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To celebrate having completed the first unit of my Warriors of Chaos, and bloated on a surfeit of gothic imagery, I thought I would try writing fluff for each unit as it is finished; if I get some memorable games in I might post something for them as well. I hope this will build into an enjoyable saga in varying styles depending on what suits the unit and I feel like doing at the time.

So, a short piece of verse about my Marauders: a prose explanation follows for those who get confused, or just do not enjoy alliterative verse.



The Blessing of Olfa Jofhond

When young Olfa wolves rewarded
Wielded he his father’s glory
For a better goal did he bid it
Bided he not in safe holt.

Heard he of a blasphemous temple
Hissed on the wind a sterile god
Up raised his hand in ritual pledge then
Righteous did his humours surge

Gathered he firm battle brothers
Brought now south the ale handed
With the wielders of long gifting
Welded he a mighty band.

Our fate beside us flows
Forth against the invader
Our steel does sing this day
Solemnity the coward’s path

Soon the stealers of the land were met
Steel limbs and charging swords
Driven he back by devilish fortune
Drenched then the earth with gifts.

Then saw he the shining Ormhlut
Symbol that his path was true
And forward at the flank did he
Flowing at the half-men prey

Thrust he forth his father’s releaser
Forward lashed he the golden gift
Many foes spilled for gods mead
Mortal were the reaching men

Our fate beside us flows
Forth against the invader
Our steel does sing this day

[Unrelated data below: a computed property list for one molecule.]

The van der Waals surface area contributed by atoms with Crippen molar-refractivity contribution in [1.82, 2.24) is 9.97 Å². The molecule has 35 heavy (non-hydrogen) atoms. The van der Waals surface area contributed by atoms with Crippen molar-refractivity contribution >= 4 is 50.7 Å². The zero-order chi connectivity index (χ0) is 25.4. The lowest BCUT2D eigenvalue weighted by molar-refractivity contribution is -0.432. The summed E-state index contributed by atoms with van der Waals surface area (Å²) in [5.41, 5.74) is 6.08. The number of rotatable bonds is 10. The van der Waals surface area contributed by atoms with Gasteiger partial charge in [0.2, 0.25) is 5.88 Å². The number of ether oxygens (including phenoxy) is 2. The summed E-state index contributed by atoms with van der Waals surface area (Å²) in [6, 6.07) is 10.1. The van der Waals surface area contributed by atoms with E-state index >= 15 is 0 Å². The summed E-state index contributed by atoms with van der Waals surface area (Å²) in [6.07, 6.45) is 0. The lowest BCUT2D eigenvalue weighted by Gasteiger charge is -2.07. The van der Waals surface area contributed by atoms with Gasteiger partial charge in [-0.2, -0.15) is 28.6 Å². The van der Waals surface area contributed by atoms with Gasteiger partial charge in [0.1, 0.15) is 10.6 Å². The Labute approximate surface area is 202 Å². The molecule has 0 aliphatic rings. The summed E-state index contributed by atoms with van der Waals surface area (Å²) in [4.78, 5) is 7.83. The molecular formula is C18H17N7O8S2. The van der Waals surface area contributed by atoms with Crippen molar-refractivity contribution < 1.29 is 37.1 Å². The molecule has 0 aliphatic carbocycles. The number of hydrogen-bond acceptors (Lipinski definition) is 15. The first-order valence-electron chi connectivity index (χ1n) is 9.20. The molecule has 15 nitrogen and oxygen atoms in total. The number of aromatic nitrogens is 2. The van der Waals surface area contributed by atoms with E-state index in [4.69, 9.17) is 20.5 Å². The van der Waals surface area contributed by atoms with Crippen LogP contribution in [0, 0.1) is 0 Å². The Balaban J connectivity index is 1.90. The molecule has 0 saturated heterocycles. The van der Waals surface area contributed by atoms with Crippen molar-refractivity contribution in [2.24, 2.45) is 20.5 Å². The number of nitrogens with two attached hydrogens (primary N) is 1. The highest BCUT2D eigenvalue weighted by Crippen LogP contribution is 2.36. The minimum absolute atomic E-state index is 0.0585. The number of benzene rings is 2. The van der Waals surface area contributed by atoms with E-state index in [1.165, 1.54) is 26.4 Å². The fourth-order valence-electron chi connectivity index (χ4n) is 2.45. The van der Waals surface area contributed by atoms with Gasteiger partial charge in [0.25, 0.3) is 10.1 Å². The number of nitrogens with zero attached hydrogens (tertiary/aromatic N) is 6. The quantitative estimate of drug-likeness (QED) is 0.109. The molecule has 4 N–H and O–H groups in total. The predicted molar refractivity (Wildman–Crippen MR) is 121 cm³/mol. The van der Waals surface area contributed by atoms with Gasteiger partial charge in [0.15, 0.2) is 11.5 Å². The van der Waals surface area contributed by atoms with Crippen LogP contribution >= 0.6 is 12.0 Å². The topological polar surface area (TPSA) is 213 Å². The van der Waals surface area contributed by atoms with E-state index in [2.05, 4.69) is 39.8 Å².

Solemnity the coward’s path

One last foe field turned over
Olfa’s gift with steel he blocked
Braced his hand to hold real glory
Head for limb a better price

From this prize the god took pleasure
Pledge rewarded in the night
Brittleness of stiff bone replaced
Blocked not the sinuous would be

Mighty stone spears the forest
Sickly creatures dirging there
Their gold will comes to our grasp now
Gifted by a hand well favoured.

Our fate beside us flows
Forth against the invader
Our steel does sing this day
Solemnity the coward’s path



Olfa (I mistyped and decided to keep it) has fought since an early age against the other tribes of Norsca. Hearing tales of a monastery to the south he swears an oath to lay its treasure on an altar to Slaanesh. Gathering together other young men, (including a group of warriors favouring great weapons) he sets out South.

His path to the monastery is blocked by Empire troops who manage to drive Olfa back into the forest using superior tactics. however, before they can assure victory, the battle is joined by a larger war-band lead by a champion on a Steed of Slaanesh. The Empire line is forced to turn to meet the threat, exposing their flank to Olfa. Whilst the reach of Empire pole-arms protected them from the initial attack, the flank charge is much more successful, and most of the Empire troops are slain.